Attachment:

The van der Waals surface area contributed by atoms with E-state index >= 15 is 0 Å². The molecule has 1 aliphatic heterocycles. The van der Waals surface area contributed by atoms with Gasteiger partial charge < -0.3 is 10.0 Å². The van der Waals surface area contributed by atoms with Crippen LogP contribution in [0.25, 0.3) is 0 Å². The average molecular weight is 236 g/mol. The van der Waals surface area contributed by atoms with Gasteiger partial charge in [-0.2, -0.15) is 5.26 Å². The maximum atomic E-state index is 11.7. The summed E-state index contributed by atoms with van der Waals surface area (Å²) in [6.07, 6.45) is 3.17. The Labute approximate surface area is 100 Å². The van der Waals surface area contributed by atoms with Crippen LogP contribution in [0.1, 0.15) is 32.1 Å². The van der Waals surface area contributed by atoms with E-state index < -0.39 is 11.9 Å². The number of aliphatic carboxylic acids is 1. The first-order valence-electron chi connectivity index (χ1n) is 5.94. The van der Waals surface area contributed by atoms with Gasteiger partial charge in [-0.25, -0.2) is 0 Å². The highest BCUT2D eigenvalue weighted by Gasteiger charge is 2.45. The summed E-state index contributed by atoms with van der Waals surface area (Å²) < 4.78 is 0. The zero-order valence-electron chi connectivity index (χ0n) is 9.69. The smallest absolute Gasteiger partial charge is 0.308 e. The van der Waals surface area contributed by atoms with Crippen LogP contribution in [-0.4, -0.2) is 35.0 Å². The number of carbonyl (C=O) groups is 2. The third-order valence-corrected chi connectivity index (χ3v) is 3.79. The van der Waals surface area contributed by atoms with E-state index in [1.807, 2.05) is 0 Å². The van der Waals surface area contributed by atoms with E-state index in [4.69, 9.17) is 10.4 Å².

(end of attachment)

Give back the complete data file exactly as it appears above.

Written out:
The van der Waals surface area contributed by atoms with E-state index >= 15 is 0 Å². The molecule has 1 aliphatic heterocycles. The van der Waals surface area contributed by atoms with Gasteiger partial charge < -0.3 is 10.0 Å². The van der Waals surface area contributed by atoms with Crippen LogP contribution in [0.25, 0.3) is 0 Å². The average molecular weight is 236 g/mol. The van der Waals surface area contributed by atoms with Gasteiger partial charge in [-0.2, -0.15) is 5.26 Å². The maximum atomic E-state index is 11.7. The summed E-state index contributed by atoms with van der Waals surface area (Å²) in [6.07, 6.45) is 3.17. The Labute approximate surface area is 100 Å². The van der Waals surface area contributed by atoms with Crippen LogP contribution in [0.1, 0.15) is 32.1 Å². The van der Waals surface area contributed by atoms with E-state index < -0.39 is 11.9 Å². The number of aliphatic carboxylic acids is 1. The first-order valence-electron chi connectivity index (χ1n) is 5.94. The van der Waals surface area contributed by atoms with Gasteiger partial charge in [-0.25, -0.2) is 0 Å². The highest BCUT2D eigenvalue weighted by Gasteiger charge is 2.45. The summed E-state index contributed by atoms with van der Waals surface area (Å²) < 4.78 is 0. The zero-order valence-electron chi connectivity index (χ0n) is 9.69. The smallest absolute Gasteiger partial charge is 0.308 e. The van der Waals surface area contributed by atoms with Crippen LogP contribution in [-0.4, -0.2) is 35.0 Å². The number of carbonyl (C=O) groups is 2. The third-order valence-corrected chi connectivity index (χ3v) is 3.79. The van der Waals surface area contributed by atoms with E-state index in [1.807, 2.05) is 0 Å². The van der Waals surface area contributed by atoms with E-state index in [4.69, 9.17) is 10.4 Å².